SAGA - Game ReviewBy: Neramaar posted at May 09, 2008 12:33 am
"Patience is a virtue."
When the first thing I saw upon logging into SAGA was my Town Hall and Barracks, I knew that I was going to enjoy this game. As a lover of the RTS scene since I first inserted Starcraft into my N64, once thing that I'm always relieved to see when I start playing a new one is that they've stuck with the familiar base layout that I've come to know and love. But after a short tutorial and some practice quests I quickly realised that SAGA wasn't your run-of-the-mill RTS, it was much, much more.
After logging in I was first asked to create my Nation. In SAGA, your nation is equivalent to the 'class' that you'll be playing the game with. Similar to games like World of Warcraft, the nation that you select has a pre-designated faction. Selecting the nation of Light, Nature or Machines (Humans, Elves, Dwarfs and Giants) will have you as a member of The Order, the 'good guys'. Whereas if you selected Magic or War (Dark Elves and Orcs), you would find yourself in The Brotherhood, the 'baddies'. For me, it was Nature, and after selecting my banner style and base layout, I was ready to play.
Fortunately, the help system in SAGA is quite frankly the best that I've ever seen. There is a large chat box at the bottom of your screen dedicated solely to helping you with anything and everything, and is (From what I could see) constantly manned by Game Masters ready to answer your queries. Using this 'Help Chat' in conjunction with General Chat, it didn't take me very long to find out what SAGA was really all about.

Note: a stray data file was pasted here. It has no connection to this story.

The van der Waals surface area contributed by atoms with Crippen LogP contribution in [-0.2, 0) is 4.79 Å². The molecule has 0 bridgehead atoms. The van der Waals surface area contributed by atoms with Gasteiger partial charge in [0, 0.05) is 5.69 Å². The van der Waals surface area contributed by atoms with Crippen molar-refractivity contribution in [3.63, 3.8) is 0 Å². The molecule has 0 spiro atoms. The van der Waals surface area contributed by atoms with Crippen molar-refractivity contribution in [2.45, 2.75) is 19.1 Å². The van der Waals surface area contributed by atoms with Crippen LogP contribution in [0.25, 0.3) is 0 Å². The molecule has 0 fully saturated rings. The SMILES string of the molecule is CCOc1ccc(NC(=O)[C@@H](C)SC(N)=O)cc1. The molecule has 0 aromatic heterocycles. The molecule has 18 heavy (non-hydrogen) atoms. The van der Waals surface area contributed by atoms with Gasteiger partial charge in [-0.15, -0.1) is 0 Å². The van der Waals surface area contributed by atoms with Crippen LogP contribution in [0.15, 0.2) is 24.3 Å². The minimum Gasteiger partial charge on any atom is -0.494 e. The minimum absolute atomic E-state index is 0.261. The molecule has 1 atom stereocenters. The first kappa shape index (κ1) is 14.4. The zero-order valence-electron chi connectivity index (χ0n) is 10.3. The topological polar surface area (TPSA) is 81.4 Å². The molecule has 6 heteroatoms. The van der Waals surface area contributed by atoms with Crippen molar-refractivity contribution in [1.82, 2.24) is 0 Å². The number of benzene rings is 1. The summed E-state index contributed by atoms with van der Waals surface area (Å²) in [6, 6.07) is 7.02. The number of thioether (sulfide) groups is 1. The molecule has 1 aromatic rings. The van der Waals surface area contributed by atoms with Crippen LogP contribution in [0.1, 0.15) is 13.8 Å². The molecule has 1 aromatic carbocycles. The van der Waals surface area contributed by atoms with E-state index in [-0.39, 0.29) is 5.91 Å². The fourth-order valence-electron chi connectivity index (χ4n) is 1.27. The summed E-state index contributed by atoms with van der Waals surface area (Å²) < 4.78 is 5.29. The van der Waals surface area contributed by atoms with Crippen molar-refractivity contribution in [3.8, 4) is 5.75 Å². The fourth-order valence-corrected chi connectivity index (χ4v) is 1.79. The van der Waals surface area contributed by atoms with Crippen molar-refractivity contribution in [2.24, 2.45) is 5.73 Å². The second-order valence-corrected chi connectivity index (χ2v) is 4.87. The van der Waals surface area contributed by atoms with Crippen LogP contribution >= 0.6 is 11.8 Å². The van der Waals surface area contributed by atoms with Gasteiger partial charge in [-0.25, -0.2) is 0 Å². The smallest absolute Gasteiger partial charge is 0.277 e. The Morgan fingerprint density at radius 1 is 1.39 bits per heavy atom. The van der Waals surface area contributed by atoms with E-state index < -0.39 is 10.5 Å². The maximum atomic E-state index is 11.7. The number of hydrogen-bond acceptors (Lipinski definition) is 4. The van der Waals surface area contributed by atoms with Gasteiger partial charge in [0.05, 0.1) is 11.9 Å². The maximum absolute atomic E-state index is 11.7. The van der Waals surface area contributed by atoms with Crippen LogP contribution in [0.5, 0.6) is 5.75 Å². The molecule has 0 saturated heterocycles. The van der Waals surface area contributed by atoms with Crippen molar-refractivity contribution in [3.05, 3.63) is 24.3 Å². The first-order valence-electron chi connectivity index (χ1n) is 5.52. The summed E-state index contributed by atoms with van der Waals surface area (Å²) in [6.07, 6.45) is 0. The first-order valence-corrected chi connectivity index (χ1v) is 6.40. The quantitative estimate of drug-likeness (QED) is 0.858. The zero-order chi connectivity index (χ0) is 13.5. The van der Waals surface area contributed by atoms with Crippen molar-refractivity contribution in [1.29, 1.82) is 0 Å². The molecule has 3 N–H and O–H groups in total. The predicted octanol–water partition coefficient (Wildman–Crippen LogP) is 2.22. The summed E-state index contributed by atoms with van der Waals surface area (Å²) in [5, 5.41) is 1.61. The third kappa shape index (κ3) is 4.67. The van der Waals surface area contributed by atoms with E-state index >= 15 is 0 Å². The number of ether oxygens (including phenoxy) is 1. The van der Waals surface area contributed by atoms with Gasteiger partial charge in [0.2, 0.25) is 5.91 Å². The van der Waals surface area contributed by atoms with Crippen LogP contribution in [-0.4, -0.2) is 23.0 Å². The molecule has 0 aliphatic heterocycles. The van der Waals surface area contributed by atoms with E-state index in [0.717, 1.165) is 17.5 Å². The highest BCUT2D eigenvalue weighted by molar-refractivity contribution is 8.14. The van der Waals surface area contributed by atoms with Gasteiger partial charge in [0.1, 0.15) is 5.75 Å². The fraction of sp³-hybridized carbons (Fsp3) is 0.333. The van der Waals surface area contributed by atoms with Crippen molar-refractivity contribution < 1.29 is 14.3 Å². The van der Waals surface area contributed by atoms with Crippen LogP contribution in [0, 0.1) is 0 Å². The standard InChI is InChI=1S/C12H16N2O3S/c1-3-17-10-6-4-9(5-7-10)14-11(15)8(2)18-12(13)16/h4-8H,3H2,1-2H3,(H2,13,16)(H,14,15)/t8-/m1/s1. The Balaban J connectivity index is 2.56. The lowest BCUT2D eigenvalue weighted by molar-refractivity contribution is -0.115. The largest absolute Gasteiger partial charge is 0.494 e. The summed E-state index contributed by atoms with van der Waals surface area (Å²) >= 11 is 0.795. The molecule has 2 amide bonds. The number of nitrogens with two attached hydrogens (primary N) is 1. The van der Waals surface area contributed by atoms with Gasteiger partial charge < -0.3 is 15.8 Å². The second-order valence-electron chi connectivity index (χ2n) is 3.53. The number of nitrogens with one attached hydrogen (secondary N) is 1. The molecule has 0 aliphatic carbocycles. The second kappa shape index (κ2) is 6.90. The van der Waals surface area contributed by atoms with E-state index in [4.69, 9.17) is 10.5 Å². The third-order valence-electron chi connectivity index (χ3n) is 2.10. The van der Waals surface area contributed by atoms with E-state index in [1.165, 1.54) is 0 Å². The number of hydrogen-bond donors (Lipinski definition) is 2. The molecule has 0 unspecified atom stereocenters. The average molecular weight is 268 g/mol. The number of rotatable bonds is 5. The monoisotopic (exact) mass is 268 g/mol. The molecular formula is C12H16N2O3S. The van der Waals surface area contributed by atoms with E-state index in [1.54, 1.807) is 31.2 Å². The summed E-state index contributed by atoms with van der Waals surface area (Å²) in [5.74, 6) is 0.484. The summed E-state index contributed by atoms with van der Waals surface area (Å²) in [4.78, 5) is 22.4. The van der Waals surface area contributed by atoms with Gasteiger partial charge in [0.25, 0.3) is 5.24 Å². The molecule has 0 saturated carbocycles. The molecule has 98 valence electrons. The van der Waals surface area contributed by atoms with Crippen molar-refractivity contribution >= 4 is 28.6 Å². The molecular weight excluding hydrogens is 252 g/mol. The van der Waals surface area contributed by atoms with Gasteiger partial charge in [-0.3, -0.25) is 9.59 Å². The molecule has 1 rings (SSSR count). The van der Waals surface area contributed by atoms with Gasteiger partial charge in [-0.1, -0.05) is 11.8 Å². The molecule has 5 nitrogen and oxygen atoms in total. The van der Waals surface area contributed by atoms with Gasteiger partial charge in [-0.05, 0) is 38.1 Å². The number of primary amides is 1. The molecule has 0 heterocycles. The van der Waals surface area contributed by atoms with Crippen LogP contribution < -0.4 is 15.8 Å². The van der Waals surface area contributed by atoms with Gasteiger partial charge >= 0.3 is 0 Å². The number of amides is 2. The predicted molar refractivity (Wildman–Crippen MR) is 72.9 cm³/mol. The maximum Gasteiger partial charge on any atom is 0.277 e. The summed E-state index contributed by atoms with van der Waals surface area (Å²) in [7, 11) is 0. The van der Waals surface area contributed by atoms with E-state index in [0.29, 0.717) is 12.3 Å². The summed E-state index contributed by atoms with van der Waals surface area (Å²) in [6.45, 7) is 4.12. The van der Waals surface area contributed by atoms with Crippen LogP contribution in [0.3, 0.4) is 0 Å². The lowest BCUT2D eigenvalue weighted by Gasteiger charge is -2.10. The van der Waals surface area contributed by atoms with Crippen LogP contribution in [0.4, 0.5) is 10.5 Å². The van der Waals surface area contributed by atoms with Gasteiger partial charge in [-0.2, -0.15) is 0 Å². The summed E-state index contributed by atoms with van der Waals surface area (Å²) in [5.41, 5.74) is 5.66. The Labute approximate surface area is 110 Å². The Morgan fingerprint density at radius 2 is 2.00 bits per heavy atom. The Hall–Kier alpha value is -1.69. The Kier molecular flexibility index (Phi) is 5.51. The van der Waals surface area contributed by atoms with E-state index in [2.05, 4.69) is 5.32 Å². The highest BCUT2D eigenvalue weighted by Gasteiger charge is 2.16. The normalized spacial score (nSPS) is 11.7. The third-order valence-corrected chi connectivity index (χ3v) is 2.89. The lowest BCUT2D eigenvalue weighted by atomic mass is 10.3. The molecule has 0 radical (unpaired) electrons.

The Tutorial Quests do give you a solid understanding on how the battle system works, and it is naturally very similar to most other RTS games. They follow the standard point and click system, left-clicking to select and group and right-clicking to have them move or attack. The unit system is both familiar and unique all at once. Units are selected as small groups, in which the size can be pre-determined by you in your barracks before you enter a Quest, this is not really an uncommon feature amongst RTS games. No, the innovation is shown with the "Card System" that has been implemented. A group of units, before it has been selected and entered into the map, is represented by a card. New cards can be obtained in one of 3 ways, Purchasing them for 1000 gold per unit, trading on the Market with other players, or buying 'Booster Packs' from the games website for US $3 (In certain places around the world, Booster Packs can actually be purchased in store, with a much larger selection and actual cards with codes on the back used to receive the in game equivalent). Booster packs come with 10 random cards, and always include some form of rare card. Although Booster Packs are completely optional, it seems that buying a few later down the track will be necessary to really enjoy the game. So within this monster MMORTS game, there is an MMOTCG (Trading Card Game) embedded too.